SAE - Analysis Techniques for Racecar Data Acquisition
|Publication Date:||30 March 2012|
A proven way for athletes to be successful in any sporting discipline is for them to record their performance, analyze what has happened, and draw conclusions from the factors that influence that performance. Marathon runners log their running speed and distance with their heart rate to optimize their training schedules. Football players record their games on video to evaluate techniques, performance, and tactics. Chess players write down every move in a game to replay and analyze it afterward. They measure something, learn from it, and try to use it to their advantage next time.
In motor racing, sophisticated recording devices are used in conjunction with numerous sensors to record what the car and its driver are doing. Engineers often are employed full-time to maintain the system, analyze the recorded data, and draw the correct conclusions from it.
Motor racing is known for high-end technology, and this technology changes every day. Ten years ago, racecar data acquisition was somewhat limited to well-funded teams in high-profile championships. Nowadays, the cost of electronics has decreased dramatically. Powerful computers are available for very little expense. Data acquisition systems are now sold for the price of a single racing tire. This means data acquisition has become accessible to everyone.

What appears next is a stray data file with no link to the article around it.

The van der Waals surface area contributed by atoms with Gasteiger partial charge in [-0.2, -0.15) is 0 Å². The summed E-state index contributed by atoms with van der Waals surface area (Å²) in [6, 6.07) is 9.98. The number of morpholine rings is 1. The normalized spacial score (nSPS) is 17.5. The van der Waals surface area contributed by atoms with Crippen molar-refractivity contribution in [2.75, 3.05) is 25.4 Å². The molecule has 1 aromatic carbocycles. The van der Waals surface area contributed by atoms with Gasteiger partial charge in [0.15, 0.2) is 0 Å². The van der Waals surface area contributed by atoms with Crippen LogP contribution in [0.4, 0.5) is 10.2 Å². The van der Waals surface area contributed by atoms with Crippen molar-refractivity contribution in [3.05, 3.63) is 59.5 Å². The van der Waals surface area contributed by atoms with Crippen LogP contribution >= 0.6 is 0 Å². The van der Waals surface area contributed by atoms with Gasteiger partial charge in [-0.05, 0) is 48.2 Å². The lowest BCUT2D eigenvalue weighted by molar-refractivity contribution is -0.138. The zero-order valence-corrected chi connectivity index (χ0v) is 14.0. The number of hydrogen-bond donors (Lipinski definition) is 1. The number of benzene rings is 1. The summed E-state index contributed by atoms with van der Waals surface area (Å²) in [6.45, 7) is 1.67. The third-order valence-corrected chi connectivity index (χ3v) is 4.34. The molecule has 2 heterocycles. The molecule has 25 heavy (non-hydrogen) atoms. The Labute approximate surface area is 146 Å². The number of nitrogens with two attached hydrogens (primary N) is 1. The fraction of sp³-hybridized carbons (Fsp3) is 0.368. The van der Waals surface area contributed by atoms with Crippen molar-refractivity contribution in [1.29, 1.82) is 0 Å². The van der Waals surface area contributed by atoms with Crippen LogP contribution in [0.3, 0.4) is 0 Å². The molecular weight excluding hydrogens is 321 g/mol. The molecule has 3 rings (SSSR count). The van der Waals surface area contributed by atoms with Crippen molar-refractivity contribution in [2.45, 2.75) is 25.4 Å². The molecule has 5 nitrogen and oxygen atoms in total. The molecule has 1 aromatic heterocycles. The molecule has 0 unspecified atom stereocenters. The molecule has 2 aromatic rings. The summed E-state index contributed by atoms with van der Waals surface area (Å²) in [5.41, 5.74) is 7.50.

Whatever the price of the data acquisition system, it is a waste of money if the recorded data is not interpreted correctly. This book contains enough information to prevent the investment in a data acquisition system from being a waste of money.
Whether measuring the performance of a Formula One racecar or that of a road-legal street car on the local drag strip, the dynamics of the vehicles and their drivers remain the same. Identical analysis techniques apply. This book contains a collection of techniques for analyzing data recorded by any vehicle's data acquisition system. It details how to measure the performance of the vehicle and driver, what can be learned from it, and how this information can be used to your advantage the next time the vehicle hits the track.